7. Organisation for Co-operation and Development, "Non-Financial and Financial Private Corporations," OECD Glossary of Statistical Terms, Last updated 21 December 2005.
8. Naoise Mac Sweeney, Private Sector Development in Post-Conflict Countries: A Review of Current Literature and Practice, (Cambridge, UK: The Donor Committee for Enterprise Development, August 2008), 11.
9. Collier, Paul. "Post-conflict Recovery: How Should Policies Be Distinctive?" Oxford: Centre for the Study of African Economies, Oxford University, May 2007.
10. Amsden, Alice, The Rise of the Rest: Challenges to the West from Late-Industrializing Economies (New York, Oxford University Press, 2001).
11. Asian Development Bank, "Private Sector Development and Finance," ADB.
12. Amsden, Alice, "Make Jobs with Aid," in Advice to President Obama (Cambridge, MIT Center for International Studies, 2009).
13. Macartan Humphreys, "Economics and Violent Conflict," Harvard Program on Humanitarian Policy and Conflict Research.
14. Anthony J. Ody, "Beyond Microfinance: Getting Capital to Small and Medium Enterprises to Fuel Faster Development," Brookings Policy Brief Series, Number 159, (March 2007).
15. Nick Killick et al., "The Role of Local Business in Peacebuilding," (Berlin: Berghof Research Center for Constructive Conflict Management, February 2005), 5.
16. This definition was endorsed by the Fraser Institute and is used by several international organizations, such as the International Monetary Fund, the World Bank and the World Economic Forum.
17. James Gwartney and Robert Lawson, "Economic Freedom of the World: 2008 Annual Report," Economic Freedom Network, 2008.
18. United Kingdom Department of Trade and Industry, Liberalisation and Globalisation: Maximising the Benefits of International Trade Investment, DTI Economic Papers Number 10 (July 2004), 10.
19. United Kingdom Department for International Development, "Glossary and Acronyms," DFID.
20. Krugman, Paul, "Increasing Returns and Economic Geography," The Journal of Political Economy 99, no. 3 (1991).
21. Veena Thadani, "Globalization and Its Contradictions: Democracy and Development in the Sub-Continent," (New York: New York University, December 2006).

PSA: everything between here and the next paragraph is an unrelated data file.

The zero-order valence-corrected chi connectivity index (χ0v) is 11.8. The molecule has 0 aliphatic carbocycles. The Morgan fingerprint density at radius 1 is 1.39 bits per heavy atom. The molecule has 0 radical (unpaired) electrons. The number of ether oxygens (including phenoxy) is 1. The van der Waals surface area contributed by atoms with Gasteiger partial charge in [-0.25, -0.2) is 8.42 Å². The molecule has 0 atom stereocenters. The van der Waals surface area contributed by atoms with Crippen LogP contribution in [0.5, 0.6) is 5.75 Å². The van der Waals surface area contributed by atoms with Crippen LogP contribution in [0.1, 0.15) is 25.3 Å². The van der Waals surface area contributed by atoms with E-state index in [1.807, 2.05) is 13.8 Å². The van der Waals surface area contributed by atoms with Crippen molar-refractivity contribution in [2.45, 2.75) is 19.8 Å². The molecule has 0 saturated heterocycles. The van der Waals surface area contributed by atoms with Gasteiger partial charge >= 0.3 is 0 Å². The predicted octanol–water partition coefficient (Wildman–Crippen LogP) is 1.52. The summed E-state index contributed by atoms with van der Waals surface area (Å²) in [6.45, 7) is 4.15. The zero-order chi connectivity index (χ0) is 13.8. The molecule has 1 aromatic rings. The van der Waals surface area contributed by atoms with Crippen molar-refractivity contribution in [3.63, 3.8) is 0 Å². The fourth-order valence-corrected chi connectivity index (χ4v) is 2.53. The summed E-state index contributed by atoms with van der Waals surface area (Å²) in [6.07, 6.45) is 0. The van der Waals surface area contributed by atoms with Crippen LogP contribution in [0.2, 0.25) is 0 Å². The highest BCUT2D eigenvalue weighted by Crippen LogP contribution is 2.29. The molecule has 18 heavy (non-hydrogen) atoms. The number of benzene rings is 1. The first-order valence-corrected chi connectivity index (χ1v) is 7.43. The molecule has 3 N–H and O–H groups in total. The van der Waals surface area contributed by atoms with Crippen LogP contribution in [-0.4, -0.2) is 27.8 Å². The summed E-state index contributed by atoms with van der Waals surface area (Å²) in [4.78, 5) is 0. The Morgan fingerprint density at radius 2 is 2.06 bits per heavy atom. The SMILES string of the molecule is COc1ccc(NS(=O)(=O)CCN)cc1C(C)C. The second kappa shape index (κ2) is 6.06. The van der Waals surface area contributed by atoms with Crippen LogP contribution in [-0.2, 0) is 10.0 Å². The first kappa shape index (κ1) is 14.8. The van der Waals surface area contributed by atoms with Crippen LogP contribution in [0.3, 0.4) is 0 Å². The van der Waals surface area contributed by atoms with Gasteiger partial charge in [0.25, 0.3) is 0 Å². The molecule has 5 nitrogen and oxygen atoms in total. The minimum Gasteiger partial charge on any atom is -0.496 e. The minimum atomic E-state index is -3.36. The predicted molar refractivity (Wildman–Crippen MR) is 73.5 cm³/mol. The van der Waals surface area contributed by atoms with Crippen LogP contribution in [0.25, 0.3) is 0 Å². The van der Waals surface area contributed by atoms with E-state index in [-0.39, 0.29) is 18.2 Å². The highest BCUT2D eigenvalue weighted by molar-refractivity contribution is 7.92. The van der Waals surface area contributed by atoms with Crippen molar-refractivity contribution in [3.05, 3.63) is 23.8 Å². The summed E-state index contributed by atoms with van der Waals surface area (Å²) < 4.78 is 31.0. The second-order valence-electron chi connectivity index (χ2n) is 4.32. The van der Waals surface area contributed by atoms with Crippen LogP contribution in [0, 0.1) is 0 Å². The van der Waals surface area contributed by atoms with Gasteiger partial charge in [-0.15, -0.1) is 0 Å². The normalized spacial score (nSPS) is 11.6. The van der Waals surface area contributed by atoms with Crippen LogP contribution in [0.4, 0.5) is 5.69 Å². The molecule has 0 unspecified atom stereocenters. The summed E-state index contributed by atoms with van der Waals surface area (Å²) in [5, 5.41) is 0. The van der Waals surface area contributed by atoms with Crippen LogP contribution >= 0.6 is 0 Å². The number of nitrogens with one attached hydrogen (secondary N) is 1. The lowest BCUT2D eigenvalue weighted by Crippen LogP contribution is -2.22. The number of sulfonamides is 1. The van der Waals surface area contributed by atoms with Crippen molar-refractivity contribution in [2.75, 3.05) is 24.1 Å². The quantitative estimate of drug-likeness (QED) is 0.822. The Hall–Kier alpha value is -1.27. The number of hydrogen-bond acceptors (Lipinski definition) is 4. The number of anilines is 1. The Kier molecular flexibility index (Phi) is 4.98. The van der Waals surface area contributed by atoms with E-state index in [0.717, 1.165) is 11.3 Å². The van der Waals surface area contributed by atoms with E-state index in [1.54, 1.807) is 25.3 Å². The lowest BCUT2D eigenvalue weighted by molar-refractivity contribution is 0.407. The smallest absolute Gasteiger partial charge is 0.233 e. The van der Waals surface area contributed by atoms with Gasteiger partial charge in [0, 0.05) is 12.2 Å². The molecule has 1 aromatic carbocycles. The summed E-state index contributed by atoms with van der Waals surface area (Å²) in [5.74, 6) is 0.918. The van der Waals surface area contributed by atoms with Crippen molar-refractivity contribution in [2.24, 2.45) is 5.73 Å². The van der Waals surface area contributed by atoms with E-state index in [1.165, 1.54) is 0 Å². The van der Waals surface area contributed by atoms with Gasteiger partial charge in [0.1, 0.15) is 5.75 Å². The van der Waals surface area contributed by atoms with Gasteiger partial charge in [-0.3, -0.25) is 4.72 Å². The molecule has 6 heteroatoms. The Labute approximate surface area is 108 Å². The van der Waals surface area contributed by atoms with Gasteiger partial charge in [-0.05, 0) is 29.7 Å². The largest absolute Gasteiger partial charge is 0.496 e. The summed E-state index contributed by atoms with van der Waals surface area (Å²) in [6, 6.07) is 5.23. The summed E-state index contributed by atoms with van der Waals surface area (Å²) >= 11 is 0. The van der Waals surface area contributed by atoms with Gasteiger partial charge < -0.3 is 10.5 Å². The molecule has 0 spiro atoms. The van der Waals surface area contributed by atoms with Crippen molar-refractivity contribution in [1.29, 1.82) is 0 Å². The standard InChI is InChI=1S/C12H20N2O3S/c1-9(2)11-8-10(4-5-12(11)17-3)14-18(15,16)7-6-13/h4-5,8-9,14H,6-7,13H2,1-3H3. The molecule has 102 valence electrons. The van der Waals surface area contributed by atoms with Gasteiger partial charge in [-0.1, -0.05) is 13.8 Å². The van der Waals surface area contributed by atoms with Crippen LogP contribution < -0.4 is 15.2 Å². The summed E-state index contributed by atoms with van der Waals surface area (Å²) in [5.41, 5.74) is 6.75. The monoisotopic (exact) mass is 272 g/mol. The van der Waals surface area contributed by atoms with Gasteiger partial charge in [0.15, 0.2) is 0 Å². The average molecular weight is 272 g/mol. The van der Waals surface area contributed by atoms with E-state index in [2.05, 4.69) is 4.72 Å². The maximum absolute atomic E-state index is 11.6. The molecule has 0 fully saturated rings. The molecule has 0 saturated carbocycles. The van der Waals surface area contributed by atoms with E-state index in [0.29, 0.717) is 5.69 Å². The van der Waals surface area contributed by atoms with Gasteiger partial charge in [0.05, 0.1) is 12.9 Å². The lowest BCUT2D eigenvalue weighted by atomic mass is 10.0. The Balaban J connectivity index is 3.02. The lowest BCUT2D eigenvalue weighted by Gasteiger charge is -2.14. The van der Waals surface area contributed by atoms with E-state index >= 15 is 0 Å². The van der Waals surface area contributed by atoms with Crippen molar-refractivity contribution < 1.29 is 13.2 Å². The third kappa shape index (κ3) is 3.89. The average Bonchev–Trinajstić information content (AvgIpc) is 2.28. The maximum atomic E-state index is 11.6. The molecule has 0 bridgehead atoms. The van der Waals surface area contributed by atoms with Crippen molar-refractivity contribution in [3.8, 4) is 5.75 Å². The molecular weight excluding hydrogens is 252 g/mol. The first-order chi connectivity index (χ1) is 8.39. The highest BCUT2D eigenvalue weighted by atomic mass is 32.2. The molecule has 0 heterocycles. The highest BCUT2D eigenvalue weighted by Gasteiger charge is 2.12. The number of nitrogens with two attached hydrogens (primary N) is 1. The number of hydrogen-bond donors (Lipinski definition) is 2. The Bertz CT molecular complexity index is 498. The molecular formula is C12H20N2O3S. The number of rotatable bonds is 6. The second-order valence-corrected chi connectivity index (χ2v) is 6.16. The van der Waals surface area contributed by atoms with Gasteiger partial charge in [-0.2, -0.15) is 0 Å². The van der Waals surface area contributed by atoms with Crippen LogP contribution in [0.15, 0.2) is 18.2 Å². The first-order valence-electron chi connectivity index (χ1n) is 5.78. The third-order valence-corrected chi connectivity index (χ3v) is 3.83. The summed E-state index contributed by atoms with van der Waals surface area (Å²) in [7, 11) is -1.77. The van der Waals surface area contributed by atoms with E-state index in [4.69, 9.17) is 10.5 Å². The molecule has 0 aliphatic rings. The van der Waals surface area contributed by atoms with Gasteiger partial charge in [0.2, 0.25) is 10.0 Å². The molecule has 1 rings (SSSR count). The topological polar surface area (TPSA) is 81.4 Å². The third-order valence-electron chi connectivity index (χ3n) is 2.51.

22. James Heintz, "Globalization, Economic Policy and Employment: Poverty and Gender Implication," International Labor Organization Employment Strategy Papers (International Labour Organisation, March 2006.
23. Michael S. Common and Sigrid Stagl, Ecological Economics: An Introduction, Cambridge: Cambridge University Press, 2005, p. 472.
24. United Nations Committee on Trade and Development, "Multinational Corporations (MNCs) in Least Developed Countries (LDCs)," United Nations, 2002.
25. Organisation for Economic Co-operation and Development, "OECD Benchmark Definition of Foreign Direct Investment," OECD, 1996.
26. World Bank, "Beyond Economic Growth Student Book," World Bank,
27. Dale Lawton, "Corporate Social Responsibility and Peacebuilding: A Case for Action in Israel and the Palestinian Territories," (white paper, Rockland, Maine: Institute for Global Ethics), 1,
28. Switzer and Ward, "Enabling Corporate Investment in Peace."
29. World Bank, "Beyond Economic Growth Student Book"
30. Organisation for Economic Co-operation and Development, "Free Trade," OECD Glossary of Statistical Terms, Last updated 26 August 2004.
31. Raul Prebisch, "Commercial Policy in the Underdeveloped Countries," American Economic Review 49 (1959): 257-269.
32. H. J. Bruton,"A Reconsideration of Import Substitution," Journal of Economic Literature 36 (1998), 903-936.